But the romance didn't run smoothly. They were both 15 when Linda became pregnant. They got engaged but for 18 months after daughter Glastra was born they had to live separately with their parents.

Finally, on Valentine's Day 1975, aged 17, they wed at Poplar Register Office and got their first home, a tiny rented basement flat in Bethnal Green.

A year later, on the same day their second child, Glen Junior, was christened, their marriage was blessed in church. In those days Glen was working in his dad's pub while trying to make the grade as a professional boxer.

Glen remembers: "It was very hard. When Linda told me she was pregnant it was the first time I said I loved her. I was so young I didn't know what was happening, but I wanted to be with her all the time.

"It was a massive scandal and we were looked on as freaks. I remember my brothers staring at me and my nan not speaking. Linda's parents were really upset. They thought I was a long-haired layabout and wouldn't let me in the house at first. You can imagine how they felt when Linda got pregnant.

"Soon after that, my family moved to Bethnal Green and everyone thought I would leave Linda in the lurch. That was a tough time because I couldn't get to see her and the baby."

Since then Glen and Linda have had two more children, Natalia, 13, and Emilio, ten.

In showbusiness, affairs and divorce are common, so how have the Murphys made such a success of their marriage? Glen says: "With my work you can get self-centred because people are always doing things for you but Linda soon puts me right if I bring any of that stuff home. One year I was voted sexiest male or something in a magazine and she just laughed.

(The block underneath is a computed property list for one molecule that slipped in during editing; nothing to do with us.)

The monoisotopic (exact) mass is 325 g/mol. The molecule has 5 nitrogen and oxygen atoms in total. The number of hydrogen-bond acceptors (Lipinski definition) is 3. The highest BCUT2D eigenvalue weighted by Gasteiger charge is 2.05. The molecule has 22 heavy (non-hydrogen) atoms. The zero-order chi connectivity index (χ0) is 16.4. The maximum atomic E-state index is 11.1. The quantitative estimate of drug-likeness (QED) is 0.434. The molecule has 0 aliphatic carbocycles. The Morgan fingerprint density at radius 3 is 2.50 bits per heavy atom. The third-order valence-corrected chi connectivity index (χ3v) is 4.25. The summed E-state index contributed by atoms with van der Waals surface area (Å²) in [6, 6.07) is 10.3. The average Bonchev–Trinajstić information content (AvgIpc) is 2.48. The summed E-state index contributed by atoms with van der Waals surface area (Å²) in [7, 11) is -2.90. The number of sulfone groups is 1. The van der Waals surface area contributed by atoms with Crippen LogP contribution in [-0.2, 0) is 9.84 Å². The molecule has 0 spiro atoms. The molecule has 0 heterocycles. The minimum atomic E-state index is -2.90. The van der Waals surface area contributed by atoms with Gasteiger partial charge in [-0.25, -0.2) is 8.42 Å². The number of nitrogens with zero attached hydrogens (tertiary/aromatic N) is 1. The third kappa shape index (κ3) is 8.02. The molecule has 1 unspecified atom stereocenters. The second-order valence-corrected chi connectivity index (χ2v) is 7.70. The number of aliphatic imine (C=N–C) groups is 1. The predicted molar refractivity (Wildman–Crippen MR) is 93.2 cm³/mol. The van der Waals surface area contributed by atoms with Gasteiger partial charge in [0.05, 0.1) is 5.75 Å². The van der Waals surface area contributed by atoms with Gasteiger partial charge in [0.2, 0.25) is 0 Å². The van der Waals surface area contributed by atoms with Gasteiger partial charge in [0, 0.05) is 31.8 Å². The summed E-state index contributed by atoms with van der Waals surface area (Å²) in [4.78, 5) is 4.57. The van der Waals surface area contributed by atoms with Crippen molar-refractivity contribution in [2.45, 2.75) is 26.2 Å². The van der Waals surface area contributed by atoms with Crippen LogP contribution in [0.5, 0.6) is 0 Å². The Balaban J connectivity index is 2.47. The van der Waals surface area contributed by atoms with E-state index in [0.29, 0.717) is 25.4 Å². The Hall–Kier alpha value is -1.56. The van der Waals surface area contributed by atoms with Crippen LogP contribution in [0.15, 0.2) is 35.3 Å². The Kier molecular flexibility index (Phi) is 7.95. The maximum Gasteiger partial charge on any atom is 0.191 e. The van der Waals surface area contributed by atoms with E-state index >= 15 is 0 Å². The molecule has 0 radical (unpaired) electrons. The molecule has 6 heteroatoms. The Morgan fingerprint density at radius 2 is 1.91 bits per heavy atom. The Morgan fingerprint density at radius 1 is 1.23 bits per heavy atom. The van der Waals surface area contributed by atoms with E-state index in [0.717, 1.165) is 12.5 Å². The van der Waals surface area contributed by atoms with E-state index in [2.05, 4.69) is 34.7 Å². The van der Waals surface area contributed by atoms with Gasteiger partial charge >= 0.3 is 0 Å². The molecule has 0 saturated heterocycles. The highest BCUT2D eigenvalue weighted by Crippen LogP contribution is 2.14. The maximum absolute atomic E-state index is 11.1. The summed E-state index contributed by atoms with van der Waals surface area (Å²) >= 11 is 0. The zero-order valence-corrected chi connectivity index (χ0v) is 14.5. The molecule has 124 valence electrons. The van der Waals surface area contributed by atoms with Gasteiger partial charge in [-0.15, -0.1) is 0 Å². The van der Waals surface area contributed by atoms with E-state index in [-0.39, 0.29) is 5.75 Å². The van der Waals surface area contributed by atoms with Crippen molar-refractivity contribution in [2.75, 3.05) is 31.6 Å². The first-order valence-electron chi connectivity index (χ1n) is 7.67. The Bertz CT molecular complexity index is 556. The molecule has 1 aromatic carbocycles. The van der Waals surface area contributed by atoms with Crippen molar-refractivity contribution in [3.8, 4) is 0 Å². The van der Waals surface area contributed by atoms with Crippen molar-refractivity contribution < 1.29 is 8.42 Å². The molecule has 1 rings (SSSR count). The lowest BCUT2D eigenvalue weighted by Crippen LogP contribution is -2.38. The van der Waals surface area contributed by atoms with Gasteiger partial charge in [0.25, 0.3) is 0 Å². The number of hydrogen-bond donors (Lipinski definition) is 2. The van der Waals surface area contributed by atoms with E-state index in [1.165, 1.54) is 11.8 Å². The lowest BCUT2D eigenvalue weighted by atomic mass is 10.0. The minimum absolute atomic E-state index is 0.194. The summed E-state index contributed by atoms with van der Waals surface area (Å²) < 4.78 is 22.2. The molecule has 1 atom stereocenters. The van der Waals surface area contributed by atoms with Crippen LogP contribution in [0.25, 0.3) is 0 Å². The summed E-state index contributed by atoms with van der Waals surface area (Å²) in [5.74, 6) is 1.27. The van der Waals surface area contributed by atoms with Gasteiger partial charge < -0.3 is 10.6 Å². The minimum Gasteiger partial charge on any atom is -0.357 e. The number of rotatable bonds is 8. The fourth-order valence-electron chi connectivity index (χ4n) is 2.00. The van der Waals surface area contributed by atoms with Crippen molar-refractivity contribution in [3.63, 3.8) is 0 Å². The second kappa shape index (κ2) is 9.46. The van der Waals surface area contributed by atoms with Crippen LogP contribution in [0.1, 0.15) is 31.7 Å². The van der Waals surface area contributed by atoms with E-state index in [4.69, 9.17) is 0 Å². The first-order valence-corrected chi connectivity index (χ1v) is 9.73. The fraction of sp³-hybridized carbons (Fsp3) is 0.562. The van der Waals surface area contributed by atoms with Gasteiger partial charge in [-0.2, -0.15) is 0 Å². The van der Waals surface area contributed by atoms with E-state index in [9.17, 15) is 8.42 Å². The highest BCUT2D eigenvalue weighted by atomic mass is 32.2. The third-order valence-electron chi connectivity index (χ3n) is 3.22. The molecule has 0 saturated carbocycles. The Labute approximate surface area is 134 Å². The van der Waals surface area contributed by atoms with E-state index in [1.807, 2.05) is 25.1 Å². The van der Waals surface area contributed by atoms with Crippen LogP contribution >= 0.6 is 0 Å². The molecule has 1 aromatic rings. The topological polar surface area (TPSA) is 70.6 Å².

"The only thing she doesn't like is taking me shopping because I always get stopped. I think that's a result!

"The one time she really got annoyed was when I was late back from a charity football match. It was so late we had slept in the car and she punched me in the face as I walked in. She's got a great right hook. I was out of order that night but we soon patched things up. The hardest times were when Linda's parents died.

"Her dad died in a boating accident when he was 44 and her mum died of cancer. Getting through such tragedies brings a couple closer. In many ways our marriage is quite old-fashioned. But it works.

"My parents have been together for 45 years and Linda's were together 24 years. Long marriages are in our blood. Lots of little things keep us happy. We hold hands when we're out and hardly a day goes by when we don't tell each other 'I love you'.

"No one could come between us and I can never see us splitting. I couldn't live without her.

"Work is great for me and we have a wonderful home but if it all went we would be OK because we'd still have each other.

"In the end, that's all that really matters."

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Publication:The People (London, England)
Date:Feb 13, 2000